The Voice Of A Woman (VOW) celebrated 10 years at Cannes Lions last week on the French Riviera by bringing 33 commercials, branded content, music videos and short films made by women directors internationally to the Debussy Theatre at the Palais des Festival to launch Made By Her.
“We selected from the best works made by women in the past year and the work is some of the most powerful and compelling storytelling you’ll find on the planet. It was great to see such well-crafted communications made by women directors internationally, all completed within the past year, in the Debussy theatre – home to the Cannes Film Festival for the past 60+ years and Cannes Lions for the past 35 years. Our program may have presented more work by women filmmakers in one sitting, than at any other point in Palais des Festival’s history – for both the Cannes Film Festival and Cannes Lions combined,” noted VOW founder, Maureen A. Bryan.
In addition to screening work by women directors, Maureen presented a talk on the status of women in film at Facebook Beach and again for the Cannes Lions' 'See It Be It' program - hosted this year by advertising veteran Madonna Badger. Maureen shared USC Annenberg’s research that of the 1200 mainstream films in the international Box Office last year, 96% were directed by men with only 4% directed by women, 3.9% Black directors and only 1.5% Asian. In the history of the Cannes Film Festival, only one woman has ever received its top award for best film, the same is true for the Academy Awards, that in 91 years only one woman has received an Oscar for best film.
Maureen comments: “The statistics on women directing commercials is just as dire as the statistics for women directing mainstream feature films. It’s really shocking for me when I reach out to production companies, that on a roster of 15 or more directors there may be only one, two or three women directors and in some cases no women represented by some of the top production companies in the world.”
The Voice Of A Woman’s launch of the Made By Her Award last week at Cannes Lions aims to bring greater visibility to the work of women directors, cinematographers and editors of commercials, branded content, music videos and other visual storytelling communications internationally.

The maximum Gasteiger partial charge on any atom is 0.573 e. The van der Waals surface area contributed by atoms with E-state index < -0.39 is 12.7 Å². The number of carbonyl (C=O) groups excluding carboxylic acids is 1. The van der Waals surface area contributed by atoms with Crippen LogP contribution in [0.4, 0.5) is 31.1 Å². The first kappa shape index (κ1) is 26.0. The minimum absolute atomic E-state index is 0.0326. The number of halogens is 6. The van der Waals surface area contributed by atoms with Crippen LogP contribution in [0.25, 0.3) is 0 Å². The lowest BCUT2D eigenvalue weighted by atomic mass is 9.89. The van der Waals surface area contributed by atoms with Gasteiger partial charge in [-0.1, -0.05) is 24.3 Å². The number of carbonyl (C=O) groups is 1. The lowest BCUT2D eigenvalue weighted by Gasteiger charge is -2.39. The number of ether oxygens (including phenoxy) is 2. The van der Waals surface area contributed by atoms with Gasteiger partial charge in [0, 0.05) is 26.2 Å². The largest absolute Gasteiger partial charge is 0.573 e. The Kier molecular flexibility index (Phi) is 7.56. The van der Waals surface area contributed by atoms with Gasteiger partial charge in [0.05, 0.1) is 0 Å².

So why are women not being selected for the mainstream awards?
“Well, the argument is that there should be no separating women’s work from men’s work, that selections should be blind, on merit alone – no matter the gender or race for that matter of the creator,” comments Maureen. “Yes, in an ideal and equitable world I would agree, but the reality is something else entirely. How does someone whose career has been stunted since leaving film school or entering the field play catch-up when they’ve struggled to build their work over the course of their career? How do you build the same strength when due to unconscious biases you’ve been unable to develop your career at an equal rate to men? If you’re competing for a Lions, an Oscar or Palm d’Or against men who have had years more experience working consistently with big budgets, who have had the years to build their craft with all the support that money can afford, their unique ‘voice’ and the confidence to allow them to stand out - well, how does someone who hasn’t been competing in the same game, at the same rate with the same privileges, compete?”
The Voice of a Woman is driven by its mission to increase the number of women directors and creative leaders in communications. Along with the Made By Her award, The Voice Of A Woman will expand its program that they started in 2013 of mentoring and training for women – particularly the next generation of talent – and is calling on production companies, agencies and brands to work with them to open up opportunities for women to be exposed to large scale productions from development through to delivery.
The organisation founded in 2009 by Maureen A. Bryan launched its first award, The Voice Of A Woman Award, in 2012 at the National Portrait Gallery in London and its most recent awards were held last year at the Museum of Modern Art (MoMA) in New York City. This year’s inclusion of the Made By Her award will be a great way to bring visibility to women who historically have not been seen and who’s authentic ‘voices’ have not been heard.
The 2019 Made By Her filmmakers:
From left: Karen Cunningham, Rose Hendry, Laerke Herthoni, Rachel McDonald
Ashley Armitage, Georgia Hudson, Nina Holmgren, Sasha Rainbow
Adi Halfin, Anna Ginsburg, A.V. Rockwell, Charlotte Regan
Dee Rees, Autumn De Wilde, Joanna Nordahl, Jaci Judelson
Michelle Coomber, Lauren Pringle, Siri Bunford, MJ Delaney
Natalia Leite, Lucy Walker, Jenn Nkiru, Alex Prager
You can view a selection of the winning films here.
Main image caption: Director Georgia Hudson's "Stop At Nothing" featuring Paralympic fencer Beatrice Vlo, featured with MADE BY HER in Cannes. Beatrice Vlo's voiceover: "They said it was crazy... But if you stop at nothing, even a crazy dream is possible."